Scrappers is a debut play from a graduate of the Playhouse’s young writers programme, but with an impressive set design to almost rival any production in the main theatre auditorium, from first glance it’d be hard to guess.
Based in a Fleetwood scrapyard on its last legs and at war against encroaching property developers, Mari Lotherington’s extensive set is like nothing ever quite seen in the Playhouse’s Studio space before. Huge swathes of corrugated iron, barbed wire and a rickety hut swamp the space to almost make the audience feel as if we’re confined in it as well.
Ged McKenna is patriarchal figure Ken, raging against the dying of the light; he is backed up by some very likeable performances by David Judge and John McGrellis as his employees. Gentle Ryan is shy, naive and good-hearted, while Morse is pompous, self-assured and prone to writing poetry about his days at work.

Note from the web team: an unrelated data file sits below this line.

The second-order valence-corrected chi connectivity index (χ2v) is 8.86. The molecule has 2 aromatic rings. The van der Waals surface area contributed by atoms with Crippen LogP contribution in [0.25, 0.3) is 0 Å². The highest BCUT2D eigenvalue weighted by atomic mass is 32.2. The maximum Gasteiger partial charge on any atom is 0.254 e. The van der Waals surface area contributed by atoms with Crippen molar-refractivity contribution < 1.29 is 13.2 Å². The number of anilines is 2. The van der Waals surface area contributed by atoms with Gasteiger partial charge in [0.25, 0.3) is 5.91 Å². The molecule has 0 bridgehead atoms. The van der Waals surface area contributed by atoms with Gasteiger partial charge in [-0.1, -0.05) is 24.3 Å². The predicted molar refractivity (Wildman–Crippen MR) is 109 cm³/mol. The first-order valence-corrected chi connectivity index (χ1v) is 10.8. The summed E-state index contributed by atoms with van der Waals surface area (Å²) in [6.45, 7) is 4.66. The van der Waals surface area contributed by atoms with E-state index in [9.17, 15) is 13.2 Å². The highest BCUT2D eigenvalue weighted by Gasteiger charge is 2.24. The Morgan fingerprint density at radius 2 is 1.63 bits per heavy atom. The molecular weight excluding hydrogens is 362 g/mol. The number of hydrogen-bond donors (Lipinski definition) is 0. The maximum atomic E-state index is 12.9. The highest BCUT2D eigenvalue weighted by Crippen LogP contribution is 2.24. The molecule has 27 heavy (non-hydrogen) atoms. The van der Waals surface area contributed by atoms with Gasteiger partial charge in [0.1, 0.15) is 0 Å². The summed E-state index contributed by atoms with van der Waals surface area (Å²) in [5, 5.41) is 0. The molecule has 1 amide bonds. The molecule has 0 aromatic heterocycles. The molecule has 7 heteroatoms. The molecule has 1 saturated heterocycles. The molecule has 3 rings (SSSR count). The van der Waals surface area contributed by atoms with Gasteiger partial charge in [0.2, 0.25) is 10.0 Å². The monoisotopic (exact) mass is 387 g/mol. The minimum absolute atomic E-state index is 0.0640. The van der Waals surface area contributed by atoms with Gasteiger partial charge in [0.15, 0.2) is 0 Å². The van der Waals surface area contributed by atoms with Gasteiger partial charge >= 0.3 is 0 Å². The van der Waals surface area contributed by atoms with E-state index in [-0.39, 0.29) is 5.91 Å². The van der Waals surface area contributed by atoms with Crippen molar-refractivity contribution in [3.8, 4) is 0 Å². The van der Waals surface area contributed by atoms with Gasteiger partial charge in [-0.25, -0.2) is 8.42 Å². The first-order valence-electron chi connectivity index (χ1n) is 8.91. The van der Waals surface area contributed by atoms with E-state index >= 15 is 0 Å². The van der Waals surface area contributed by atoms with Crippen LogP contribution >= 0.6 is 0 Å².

A whirlwind comes into the scrapyard in the shape of Jodie, a mysterious girl on the run whose past draws her back to the place. A sparkling performance from Molly Taylor breathes life into all around, and brings hope that there is future for an industry, and town, in decline.
Daniel Matthew’s script is tugged in many directions as it attempts to fully flesh out each character as well as make several wider points about recession, Northern identity, and new ways versus old. This, along with some exuberant attempts to intellectualise proceedings, overcomplicated the story on occasion (a moment where Molly dismisses the rhyme schemes of Morse’s poetry is a case in point). It’s a lot to fit in and when it works well it is a highly entertaining and thought-provoking play, particularly in the first act. Written with a good ear for dialogue, it is realistic and warm, lovingly performed by a solid cast, and has you rooting for our underdogs.
Scrappers is on at the Playhouse Studio until November 16.
Picture by Christian Smith